SpaceX Launches Communications Satellite With Reused First Stage

Screenshot of Bulgaria 1 satellite launch. (Credit: SpaceX)

SpaceX successfully launched the BulgariaSat 1 spacecraft on Friday using a previously flown Falcon 9 first stage. The stage landed on a drone ship off the coast of Florida. The launch occurred from NASA’s Kennedy Space Center.

Falcon 9 first stage on drone ship. (Credit: SpaceX)

SpaceX’s next launch is on Sunday from Vandenberg Air Force Base in California. A Falcon 9 is scheduled to launch 10 Iridium Next satellites at 4:25 p.m. EDT.

SpaceX Plans Two Launches in Two Days

The Autonomous Flight Safety System first flew from the Eastern Range on SpaceX’s Falcon 9 CRS-10 Feb. 19, 2017. The use of AFSS reduces range space lift costs through reductions in range equipment maintenance and upgrades. (Credit: SpaceX)

SpaceX has planned two Falcon 9 launches this weekend, one from each coast.

A Falcon 9 is scheduled to launch the BulgariaSat 1 communications satellite from NASA’s Kennedy Space Center in Florida today. The two-hour launch window opens at 2:10 p.m. EDT. The flight marks the second reuse of a first stage.

The second Falcon 9 flight is scheduled for Sunday at 4:25 p.m. EDT from Vandenberg Air Force Base in California. The booster will launch 10 Iridium Next satellites.

SpaceX will webcast both flights at www.spacex.com.

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SpaceX’s Gwynne Shotwell to Drop By The Space Show


This week on The Space Show with Dr. David Livingston:

1. Monday, June 19, 2017: 2-3:30 PM PDT (5-6:30 PM EDT, 4-5:30 PM CDT): CHRIS STONE is back for updates with DOD and National Security Space matters.

2. Tuesday, June 20 , 2017: 7-8:30 PM PDT, 10-11:30 PM EDT, 9-10:30 PM CDT: We welcome back DR. JASON REIMULLER of Integrated Spaceflight Services and PoSSUM for updates.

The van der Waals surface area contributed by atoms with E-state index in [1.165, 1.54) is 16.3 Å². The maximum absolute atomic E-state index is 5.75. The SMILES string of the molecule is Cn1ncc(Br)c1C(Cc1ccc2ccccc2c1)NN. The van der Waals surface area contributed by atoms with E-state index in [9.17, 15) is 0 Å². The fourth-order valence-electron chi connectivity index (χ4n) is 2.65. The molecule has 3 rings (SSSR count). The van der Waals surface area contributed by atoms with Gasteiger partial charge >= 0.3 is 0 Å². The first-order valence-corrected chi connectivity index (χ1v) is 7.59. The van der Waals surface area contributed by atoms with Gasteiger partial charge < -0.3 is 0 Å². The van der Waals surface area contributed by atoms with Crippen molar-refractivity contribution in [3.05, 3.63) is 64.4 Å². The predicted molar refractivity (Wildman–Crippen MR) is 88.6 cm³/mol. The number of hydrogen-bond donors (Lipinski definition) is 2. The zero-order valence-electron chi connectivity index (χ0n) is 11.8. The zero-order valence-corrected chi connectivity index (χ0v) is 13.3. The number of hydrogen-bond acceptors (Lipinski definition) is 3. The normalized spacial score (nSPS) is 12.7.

3. Wednesday, June 21, 2016:: Hotel Mars. See Upcoming Show Menu and the website newsletter for details.

4. Thursday, June 22, 2017; 2-3PM PDT, 5-6 PM EDT, 3-4 PM CDT: We welcome back GWYNNE SHOTWELL of SpaceX. Please be succinct with your calls and emails. One question per listener to allow as many as possible to engage with Ms. Shotwell. Thank you.

5. Friday, June 23, 2017; 9:30-11AM PDT, 12:30-2 PM EDT, 11:30AM-1 PM CDT: We welcome back DR. DOUG PLATA. Doug will report on ISDC and much more.

6. Sunday, June 18, 2017: 12-1:30 PM DST (3-4:30 PM EDT, 2-3:30 PM CDT): OPEN LINES. Call in about the topics you want to talk about. First time callers welcome. Space and STEAM topics welcome.

SpaceX Could Launch Two Falcon 9s on Same Weekend

The SpaceX Falcon 9 rocket, with the Dragon spacecraft on board, (Credit: NASA/Bill Ingalls)

SpaceX has delayed the Falcon 9 launch of the BulgariaSat 1 communications satellite until no earlier than Friday, June 23, with June 24 as a backup date. The launch had been scheduled for Monday from NASA’s Kennedy Space Center in Florida.

CEO Elon Musk tweeted that engineers are replacing a fairing pneumatic value.

The delay sets up the possibility of the dual launch of Falcon 9’s for the East and West coasts.  SpaceX is scheduled to launch  the Iridium Next 11-20 satellites on Sunday, June 25, from Vandenberg Air Force Base in California.

Elon Musk’s Ambitious Mars Plan Now Online

A view from martian orbit. (Credit: SpaceX)

If you liked the talk, you’re going to love the paper.

New Space journal has published an article by SpaceX Founder Elon Musk in which he puts down in writing the presentation he gave in Mexico last year about his company’s plan for a human transportation system to Mars.

You can read the paper here.

NanoRacks Prepares to Activate Chinese Research, Other Experiments on ISS

The SpaceX Falcon 9 rocket, with the Dragon spacecraft on board, (Credit: NASA/Bill Ingalls)

HOUSTON (NanoRacks PR) – After Saturday’s launch to the International Space Station (ISS), SpaceX’s Dragon was successfully berthed and installed, bringing over 25 of NanoRacks’ customer payloads to the ISS, including the first-ever Chinese experiment to be brought aboard Station.

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Questions Raised Over Brian Cox Documentary on Virgin Galactic & Commercial Space